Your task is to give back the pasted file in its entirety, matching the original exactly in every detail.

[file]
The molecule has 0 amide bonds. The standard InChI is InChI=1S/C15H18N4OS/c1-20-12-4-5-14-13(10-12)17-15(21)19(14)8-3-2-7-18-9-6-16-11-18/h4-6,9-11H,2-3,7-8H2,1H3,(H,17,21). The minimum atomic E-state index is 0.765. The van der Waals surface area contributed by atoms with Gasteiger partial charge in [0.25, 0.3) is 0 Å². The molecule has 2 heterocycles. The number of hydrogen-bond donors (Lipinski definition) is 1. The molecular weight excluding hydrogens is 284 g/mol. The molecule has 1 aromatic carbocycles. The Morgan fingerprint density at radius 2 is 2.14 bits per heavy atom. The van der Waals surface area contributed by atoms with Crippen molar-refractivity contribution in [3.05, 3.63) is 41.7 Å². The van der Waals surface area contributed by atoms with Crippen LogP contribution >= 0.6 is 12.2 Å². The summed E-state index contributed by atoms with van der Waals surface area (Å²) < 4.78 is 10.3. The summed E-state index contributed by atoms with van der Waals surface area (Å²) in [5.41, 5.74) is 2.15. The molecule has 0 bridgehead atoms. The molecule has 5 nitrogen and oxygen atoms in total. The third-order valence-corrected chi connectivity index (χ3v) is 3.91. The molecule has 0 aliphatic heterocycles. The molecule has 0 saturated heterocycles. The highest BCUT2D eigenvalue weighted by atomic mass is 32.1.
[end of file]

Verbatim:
The molecule has 0 amide bonds. The standard InChI is InChI=1S/C15H18N4OS/c1-20-12-4-5-14-13(10-12)17-15(21)19(14)8-3-2-7-18-9-6-16-11-18/h4-6,9-11H,2-3,7-8H2,1H3,(H,17,21). The minimum atomic E-state index is 0.765. The van der Waals surface area contributed by atoms with Gasteiger partial charge in [0.25, 0.3) is 0 Å². The molecule has 2 heterocycles. The number of hydrogen-bond donors (Lipinski definition) is 1. The molecular weight excluding hydrogens is 284 g/mol. The molecule has 1 aromatic carbocycles. The Morgan fingerprint density at radius 2 is 2.14 bits per heavy atom. The van der Waals surface area contributed by atoms with Crippen molar-refractivity contribution in [3.05, 3.63) is 41.7 Å². The van der Waals surface area contributed by atoms with Crippen LogP contribution >= 0.6 is 12.2 Å². The summed E-state index contributed by atoms with van der Waals surface area (Å²) < 4.78 is 10.3. The summed E-state index contributed by atoms with van der Waals surface area (Å²) in [5.41, 5.74) is 2.15. The molecule has 0 bridgehead atoms. The molecule has 5 nitrogen and oxygen atoms in total. The third-order valence-corrected chi connectivity index (χ3v) is 3.91. The molecule has 0 aliphatic heterocycles. The molecule has 0 saturated heterocycles. The highest BCUT2D eigenvalue weighted by atomic mass is 32.1.